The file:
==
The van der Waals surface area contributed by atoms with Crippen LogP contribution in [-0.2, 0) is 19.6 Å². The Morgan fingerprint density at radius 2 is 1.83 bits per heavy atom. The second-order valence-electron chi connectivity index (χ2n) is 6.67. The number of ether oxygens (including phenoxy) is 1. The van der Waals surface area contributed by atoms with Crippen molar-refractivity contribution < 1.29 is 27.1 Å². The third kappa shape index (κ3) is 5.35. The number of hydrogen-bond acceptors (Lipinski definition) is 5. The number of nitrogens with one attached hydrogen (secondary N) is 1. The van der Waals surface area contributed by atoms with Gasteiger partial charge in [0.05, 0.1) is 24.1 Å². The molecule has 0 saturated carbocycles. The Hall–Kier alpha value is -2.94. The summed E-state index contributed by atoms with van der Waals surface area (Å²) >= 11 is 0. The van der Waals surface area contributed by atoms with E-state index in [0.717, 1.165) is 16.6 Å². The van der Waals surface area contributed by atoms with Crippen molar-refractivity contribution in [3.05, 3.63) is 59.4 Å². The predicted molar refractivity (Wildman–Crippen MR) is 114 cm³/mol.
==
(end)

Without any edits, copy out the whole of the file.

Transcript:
The van der Waals surface area contributed by atoms with Crippen LogP contribution in [-0.2, 0) is 19.6 Å². The Morgan fingerprint density at radius 2 is 1.83 bits per heavy atom. The second-order valence-electron chi connectivity index (χ2n) is 6.67. The number of ether oxygens (including phenoxy) is 1. The van der Waals surface area contributed by atoms with Crippen molar-refractivity contribution < 1.29 is 27.1 Å². The third kappa shape index (κ3) is 5.35. The number of hydrogen-bond acceptors (Lipinski definition) is 5. The number of nitrogens with one attached hydrogen (secondary N) is 1. The van der Waals surface area contributed by atoms with Gasteiger partial charge in [0.05, 0.1) is 24.1 Å². The molecule has 0 saturated carbocycles. The Hall–Kier alpha value is -2.94. The summed E-state index contributed by atoms with van der Waals surface area (Å²) >= 11 is 0. The van der Waals surface area contributed by atoms with E-state index in [0.717, 1.165) is 16.6 Å². The van der Waals surface area contributed by atoms with Crippen molar-refractivity contribution in [3.05, 3.63) is 59.4 Å². The predicted molar refractivity (Wildman–Crippen MR) is 114 cm³/mol.